- Model guidance is expressing little to no consistency on a defined track for this storm.
- Cold air availability will eventually become a concern.
- Anomalously low confidence exists.

Andrew

Thursday, December 11, 2014

Christmas Potentially Significant Winter Storm

I'm now watching the risk of a strong winter storm rise as we move towards Christmas.

Tropical Tidbits
The image above shows 500mb geopotential height values (colored shadings), with mean sea level pressure (MSLP) values superimposed. In this graphic, valid on December 16th, we see a pair of very strong storm systems, one on each side of Japan. The prognosis is that a strong system will push into the Sea of Japan (located west of the country), while a second storm system will develop in the southern part of the country and move northeast-ward, skirting the eastern fringe of Japan as it does so. It is this second storm that we need to keep a close eye on, and is the one we will be discussing here today.

Using the Typhoon Rule, which states that weather phenomena occurring in East Asia is recipricated in the US about 6-10 days later, we can extrapolate this December 16th date out and predict a storm in the United States in a December 22-26th period... right in the Christmas rush.

But we can expand on this quite a bit more. The storm will be shooting north along the eastern coast of Japan. This does have an impact on the expected storm in the US. As you might expect, it raises the chance of this consequential storm also moving northeast-ward rapidly, and from there, we come out with two prevalent/possible storm tracks:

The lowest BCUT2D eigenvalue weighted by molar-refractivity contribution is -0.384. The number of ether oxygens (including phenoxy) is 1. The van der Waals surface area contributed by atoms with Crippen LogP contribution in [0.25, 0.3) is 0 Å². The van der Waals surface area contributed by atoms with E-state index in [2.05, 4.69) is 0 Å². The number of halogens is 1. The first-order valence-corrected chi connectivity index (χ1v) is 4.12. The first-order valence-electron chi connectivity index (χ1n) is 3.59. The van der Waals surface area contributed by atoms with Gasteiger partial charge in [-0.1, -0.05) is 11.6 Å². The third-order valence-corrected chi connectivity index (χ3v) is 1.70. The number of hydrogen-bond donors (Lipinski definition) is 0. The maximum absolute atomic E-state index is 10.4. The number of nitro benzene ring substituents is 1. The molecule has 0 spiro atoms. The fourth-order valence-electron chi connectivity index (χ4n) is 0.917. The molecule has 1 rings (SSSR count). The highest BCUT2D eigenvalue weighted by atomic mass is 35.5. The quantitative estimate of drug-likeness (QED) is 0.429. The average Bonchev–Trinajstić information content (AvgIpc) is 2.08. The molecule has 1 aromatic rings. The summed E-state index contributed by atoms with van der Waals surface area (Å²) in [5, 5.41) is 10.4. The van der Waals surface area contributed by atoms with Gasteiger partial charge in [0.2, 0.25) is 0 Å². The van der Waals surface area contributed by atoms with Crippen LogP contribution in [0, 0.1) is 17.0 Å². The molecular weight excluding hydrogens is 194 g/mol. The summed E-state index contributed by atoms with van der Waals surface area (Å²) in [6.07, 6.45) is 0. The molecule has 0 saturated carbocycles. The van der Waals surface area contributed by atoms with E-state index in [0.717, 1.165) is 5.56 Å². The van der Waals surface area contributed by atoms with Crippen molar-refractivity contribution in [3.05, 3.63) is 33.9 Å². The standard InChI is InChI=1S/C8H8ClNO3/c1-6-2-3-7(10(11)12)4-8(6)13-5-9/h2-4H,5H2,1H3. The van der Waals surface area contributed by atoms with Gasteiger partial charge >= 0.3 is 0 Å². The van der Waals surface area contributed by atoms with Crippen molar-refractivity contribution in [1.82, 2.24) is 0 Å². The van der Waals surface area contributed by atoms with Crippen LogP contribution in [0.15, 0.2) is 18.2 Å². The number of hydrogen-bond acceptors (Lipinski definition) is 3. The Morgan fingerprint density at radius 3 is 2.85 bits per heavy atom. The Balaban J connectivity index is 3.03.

- A Panhandle Hook storm, where the system shoots north from the Southern Plains. These storms are climatologically favored to bring heavy snow to cities in the east-central Plains and Lower Great Lakes. This scenario is a possibility, as that strong storm in the Sea of Japan would likely correlate to a strong North Plains cyclone. This would keep that body of low pressure east of Japan in an area close-by, as the storms would eventually phase (not to mention low pressure areas are attracted to other low pressure areas).

- An East Coast storm. Because this body of low pressure is forecasted to merely skirt the eastern side of Japan, this could be a plausible scenario. We won't know if either of these are correct until we have more model runs to access.

The graphic above only shows the GFS model view... let's head on over to the European model projection.

Tropical Tidbits
Wow! Can you see the change?

This graphic, showing the same parameters as the GFS image, and for the same timeframe, portrays that strong storm in the Sea of Japan, but now the second storm skirting eastern Japan is more inland. It hasn't shifted much, but it has shifted nonetheless.

What does this mean? It means it's time for East Coasters to throw in the towel.

Not really, but a more inland storm does favor an inland track when the storm comes around in the US. The interesting thing is, this more inland track is an idea. Here's why.

Recall that, whether you learned it or just know it through logic, low pressure areas will try to move towards areas with the least resistance, in this case the least high pressure. My theory here is that the storm in the Sea of Japan, the stronger of the two (shown on the GFS as 993mb, 980mb on the ECMWF), is trying to pull the storm skirting east Japan towards itself. Down the road, model guidance shows the second storm absorbing the stronger Sea of Japan storm, rather than vice versa, and that's also a possibility.
My point here is, there is the possibility of a phased storm.

For those who aren't as knowledgeable with weather lingo, a 'phased storm' is a storm system which is made up of previously-two or more pieces of energy. Typically, phased storms end up stronger than either of the first two pieces of energy were. I'm not holding my breath on this Christmas storm phasing, but it probably isn't a bad idea to keep it in the back of your mind.